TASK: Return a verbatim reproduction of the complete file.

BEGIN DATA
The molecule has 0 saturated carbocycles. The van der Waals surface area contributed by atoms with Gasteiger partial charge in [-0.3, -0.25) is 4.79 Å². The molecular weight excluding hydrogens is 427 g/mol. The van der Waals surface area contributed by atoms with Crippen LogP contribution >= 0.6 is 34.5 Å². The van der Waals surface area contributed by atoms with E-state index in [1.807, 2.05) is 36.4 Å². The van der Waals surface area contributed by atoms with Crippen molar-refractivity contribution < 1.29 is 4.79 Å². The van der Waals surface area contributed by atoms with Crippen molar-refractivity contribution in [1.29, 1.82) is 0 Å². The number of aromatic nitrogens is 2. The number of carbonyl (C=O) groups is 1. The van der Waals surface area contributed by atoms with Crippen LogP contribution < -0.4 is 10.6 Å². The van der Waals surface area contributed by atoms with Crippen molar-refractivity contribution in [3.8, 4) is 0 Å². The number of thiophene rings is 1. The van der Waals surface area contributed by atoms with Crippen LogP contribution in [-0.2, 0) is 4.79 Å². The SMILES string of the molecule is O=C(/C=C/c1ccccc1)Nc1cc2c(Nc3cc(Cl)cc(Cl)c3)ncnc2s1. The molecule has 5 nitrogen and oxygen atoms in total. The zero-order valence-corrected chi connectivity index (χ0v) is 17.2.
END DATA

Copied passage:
The molecule has 0 saturated carbocycles. The van der Waals surface area contributed by atoms with Gasteiger partial charge in [-0.3, -0.25) is 4.79 Å². The molecular weight excluding hydrogens is 427 g/mol. The van der Waals surface area contributed by atoms with Crippen LogP contribution >= 0.6 is 34.5 Å². The van der Waals surface area contributed by atoms with E-state index in [1.807, 2.05) is 36.4 Å². The van der Waals surface area contributed by atoms with Crippen molar-refractivity contribution < 1.29 is 4.79 Å². The van der Waals surface area contributed by atoms with Crippen molar-refractivity contribution in [1.29, 1.82) is 0 Å². The number of aromatic nitrogens is 2. The number of carbonyl (C=O) groups is 1. The van der Waals surface area contributed by atoms with Crippen LogP contribution < -0.4 is 10.6 Å². The van der Waals surface area contributed by atoms with Crippen molar-refractivity contribution in [3.8, 4) is 0 Å². The number of thiophene rings is 1. The van der Waals surface area contributed by atoms with Crippen LogP contribution in [-0.2, 0) is 4.79 Å². The SMILES string of the molecule is O=C(/C=C/c1ccccc1)Nc1cc2c(Nc3cc(Cl)cc(Cl)c3)ncnc2s1. The molecule has 5 nitrogen and oxygen atoms in total. The zero-order valence-corrected chi connectivity index (χ0v) is 17.2.